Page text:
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‘Complete streets’ plan to revitalize downtown Hicksville needs $22M to fund improvements

Downtown Hicksville’s chaotic jumble of roads and walkways is set for a $22 million pedestrian and bicycle-friendly makeover — if the funding can be secured.

Nassau County last week released its “complete streets” plan for the area around the Hicksville Long Island Rail Road station that is poised for revitalization.

“When you’re adding apartments or for housing or any kind of development at all you want to make sure that … you can accommodate any increased population or traffic, and you also want to look at how you can make things safer,” Nassau County Executive Laura Curran said in an interview. “You also want to look at how to make it more attractive.”

The complete streets report recommends adding 1.75 miles of bike lanes, new street crossings for commuters, extending sidewalk curbs to shorten the distance to cross streets, building median islands at wide intersections, making sidewalks and curb ramps compliant with the federal Americans with Disabilities Act and other improvements.

The plan was developed in cooperation with officials from Oyster Bay, the New York State Department of Transportation, the LIRR and local organizations.

The complete streets proposal would complement expected development. Oyster Bay was awarded a $10 million state grant in 2017 to revitalize downtown Hicksville. That grant will fund LIRR station access improvements, new public spaces and mixed-income housing. The Oyster Bay Town Board is expected to rezone the area and is considering an application for a mixed-use residential and commercial development at the former Sears site.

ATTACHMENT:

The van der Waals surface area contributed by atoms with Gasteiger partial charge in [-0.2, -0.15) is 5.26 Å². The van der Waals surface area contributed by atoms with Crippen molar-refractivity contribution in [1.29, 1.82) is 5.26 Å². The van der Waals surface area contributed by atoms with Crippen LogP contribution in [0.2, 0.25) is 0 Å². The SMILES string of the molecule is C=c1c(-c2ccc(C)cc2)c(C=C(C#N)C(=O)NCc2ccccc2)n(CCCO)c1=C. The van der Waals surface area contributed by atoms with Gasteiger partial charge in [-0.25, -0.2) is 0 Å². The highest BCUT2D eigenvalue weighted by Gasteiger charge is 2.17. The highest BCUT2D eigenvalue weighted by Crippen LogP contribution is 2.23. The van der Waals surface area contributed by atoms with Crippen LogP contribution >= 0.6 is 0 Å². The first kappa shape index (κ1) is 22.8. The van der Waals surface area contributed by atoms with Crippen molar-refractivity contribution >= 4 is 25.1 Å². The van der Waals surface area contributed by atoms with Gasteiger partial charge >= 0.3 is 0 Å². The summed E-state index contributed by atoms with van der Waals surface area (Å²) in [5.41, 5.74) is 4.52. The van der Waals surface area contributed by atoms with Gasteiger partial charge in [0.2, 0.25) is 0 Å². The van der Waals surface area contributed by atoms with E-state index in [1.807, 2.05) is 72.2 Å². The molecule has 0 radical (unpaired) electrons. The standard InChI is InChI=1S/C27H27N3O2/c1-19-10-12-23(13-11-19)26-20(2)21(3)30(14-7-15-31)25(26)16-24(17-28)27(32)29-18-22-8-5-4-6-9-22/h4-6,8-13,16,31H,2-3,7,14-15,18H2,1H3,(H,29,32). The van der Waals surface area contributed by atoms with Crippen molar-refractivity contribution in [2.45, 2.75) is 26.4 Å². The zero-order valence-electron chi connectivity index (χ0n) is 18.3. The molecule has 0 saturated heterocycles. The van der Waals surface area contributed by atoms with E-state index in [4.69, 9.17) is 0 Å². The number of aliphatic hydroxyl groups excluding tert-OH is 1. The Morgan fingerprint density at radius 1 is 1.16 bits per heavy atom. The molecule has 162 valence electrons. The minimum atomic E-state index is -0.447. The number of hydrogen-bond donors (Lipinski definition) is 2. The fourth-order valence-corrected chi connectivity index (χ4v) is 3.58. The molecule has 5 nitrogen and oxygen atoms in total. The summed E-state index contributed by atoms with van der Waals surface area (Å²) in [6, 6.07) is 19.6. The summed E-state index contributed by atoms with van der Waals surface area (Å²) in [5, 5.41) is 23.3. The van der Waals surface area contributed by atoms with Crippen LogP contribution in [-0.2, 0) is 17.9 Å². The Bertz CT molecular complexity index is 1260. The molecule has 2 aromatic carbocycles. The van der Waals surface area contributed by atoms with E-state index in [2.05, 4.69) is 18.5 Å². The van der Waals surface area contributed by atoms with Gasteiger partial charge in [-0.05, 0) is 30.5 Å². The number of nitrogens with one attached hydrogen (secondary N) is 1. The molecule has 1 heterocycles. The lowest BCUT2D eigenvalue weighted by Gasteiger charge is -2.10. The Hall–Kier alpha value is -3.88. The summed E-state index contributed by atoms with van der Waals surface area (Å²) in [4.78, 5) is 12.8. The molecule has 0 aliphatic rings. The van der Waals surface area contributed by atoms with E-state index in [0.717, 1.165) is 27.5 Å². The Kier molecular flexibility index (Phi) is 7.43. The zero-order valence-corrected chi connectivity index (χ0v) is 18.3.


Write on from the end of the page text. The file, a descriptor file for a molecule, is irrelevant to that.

The most expensive recommended project in the complete streets report is $5.9 million for improvements to sidewalks and adding bicycle parking to the heart of downtown Hicksville, a half-mile stretch of Broadway from Old Country Road to John Street that is lined with small stores. Another large proposal is $5.2 million

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Monument trustees approve $22 million financing plan to fund water system improvements | Thetribune

MONUMENT • The Monument Board of Trustees has authorized a major move to fund water improvement projects over the next three years.

At the board’s Sept. 21 meeting, they heard recommendations from town staff and special legal counsel regarding the potential for using the sale of revenue bonds to fund major improvements to its water system over the coming years.

However, instead of revenue bonds, it was recommended Monument create an ordinance to enter a site lease agreement and lease purchase agreement to market Certificates of Participation (COPs) — an alternate form of financing.

Town attorney Andrew Richey presented the finer details of the agreement, with bond counsel provided by Nate Eckloff of Piper Sandler and Kimberly Crawford of Butler Snow Law Firm. Both counsels recommended the certificates to help maximize the town’s budgetary flexibility in financing the water projects.